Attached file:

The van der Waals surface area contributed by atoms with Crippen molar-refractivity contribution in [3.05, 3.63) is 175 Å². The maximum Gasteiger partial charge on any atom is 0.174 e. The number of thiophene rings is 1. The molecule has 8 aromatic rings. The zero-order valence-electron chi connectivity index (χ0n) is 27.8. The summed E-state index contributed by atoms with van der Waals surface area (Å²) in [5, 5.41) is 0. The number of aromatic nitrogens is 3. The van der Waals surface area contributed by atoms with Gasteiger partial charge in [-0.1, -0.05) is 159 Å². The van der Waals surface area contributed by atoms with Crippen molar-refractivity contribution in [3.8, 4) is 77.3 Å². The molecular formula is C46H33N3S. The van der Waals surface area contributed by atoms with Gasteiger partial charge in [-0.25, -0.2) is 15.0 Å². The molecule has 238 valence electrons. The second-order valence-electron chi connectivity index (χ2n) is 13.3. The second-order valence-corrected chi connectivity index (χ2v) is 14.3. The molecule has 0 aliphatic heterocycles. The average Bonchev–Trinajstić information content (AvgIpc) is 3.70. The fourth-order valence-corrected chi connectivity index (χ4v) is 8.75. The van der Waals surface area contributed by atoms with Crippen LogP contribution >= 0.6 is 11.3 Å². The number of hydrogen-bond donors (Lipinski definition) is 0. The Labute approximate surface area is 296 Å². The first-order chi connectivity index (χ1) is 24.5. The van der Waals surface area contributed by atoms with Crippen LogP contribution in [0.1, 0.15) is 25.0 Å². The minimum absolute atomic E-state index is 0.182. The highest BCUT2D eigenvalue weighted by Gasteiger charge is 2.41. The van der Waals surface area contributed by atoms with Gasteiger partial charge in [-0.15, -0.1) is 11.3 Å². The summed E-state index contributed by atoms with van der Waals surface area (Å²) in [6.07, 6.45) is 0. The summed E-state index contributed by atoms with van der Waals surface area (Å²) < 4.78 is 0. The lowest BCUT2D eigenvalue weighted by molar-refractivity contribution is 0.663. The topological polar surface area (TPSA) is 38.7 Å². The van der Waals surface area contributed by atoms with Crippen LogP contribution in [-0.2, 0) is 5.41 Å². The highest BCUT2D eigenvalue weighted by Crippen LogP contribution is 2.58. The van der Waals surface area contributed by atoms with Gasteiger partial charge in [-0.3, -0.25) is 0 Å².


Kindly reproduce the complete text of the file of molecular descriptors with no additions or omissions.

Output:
The van der Waals surface area contributed by atoms with Crippen molar-refractivity contribution in [3.05, 3.63) is 175 Å². The maximum Gasteiger partial charge on any atom is 0.174 e. The number of thiophene rings is 1. The molecule has 8 aromatic rings. The zero-order valence-electron chi connectivity index (χ0n) is 27.8. The summed E-state index contributed by atoms with van der Waals surface area (Å²) in [5, 5.41) is 0. The number of aromatic nitrogens is 3. The van der Waals surface area contributed by atoms with Gasteiger partial charge in [-0.1, -0.05) is 159 Å². The van der Waals surface area contributed by atoms with Crippen molar-refractivity contribution in [3.8, 4) is 77.3 Å². The molecular formula is C46H33N3S. The van der Waals surface area contributed by atoms with Gasteiger partial charge in [-0.25, -0.2) is 15.0 Å². The molecule has 238 valence electrons. The second-order valence-electron chi connectivity index (χ2n) is 13.3. The second-order valence-corrected chi connectivity index (χ2v) is 14.3. The molecule has 0 aliphatic heterocycles. The average Bonchev–Trinajstić information content (AvgIpc) is 3.70. The fourth-order valence-corrected chi connectivity index (χ4v) is 8.75. The van der Waals surface area contributed by atoms with Crippen LogP contribution >= 0.6 is 11.3 Å². The number of hydrogen-bond donors (Lipinski definition) is 0. The Labute approximate surface area is 296 Å². The first-order chi connectivity index (χ1) is 24.5. The van der Waals surface area contributed by atoms with Crippen LogP contribution in [0.1, 0.15) is 25.0 Å². The minimum absolute atomic E-state index is 0.182. The highest BCUT2D eigenvalue weighted by Gasteiger charge is 2.41. The van der Waals surface area contributed by atoms with Gasteiger partial charge in [-0.15, -0.1) is 11.3 Å². The summed E-state index contributed by atoms with van der Waals surface area (Å²) in [6.07, 6.45) is 0. The summed E-state index contributed by atoms with van der Waals surface area (Å²) < 4.78 is 0. The lowest BCUT2D eigenvalue weighted by molar-refractivity contribution is 0.663. The topological polar surface area (TPSA) is 38.7 Å². The van der Waals surface area contributed by atoms with Crippen LogP contribution in [-0.2, 0) is 5.41 Å². The highest BCUT2D eigenvalue weighted by Crippen LogP contribution is 2.58. The van der Waals surface area contributed by atoms with Gasteiger partial charge in [-0.3, -0.25) is 0 Å².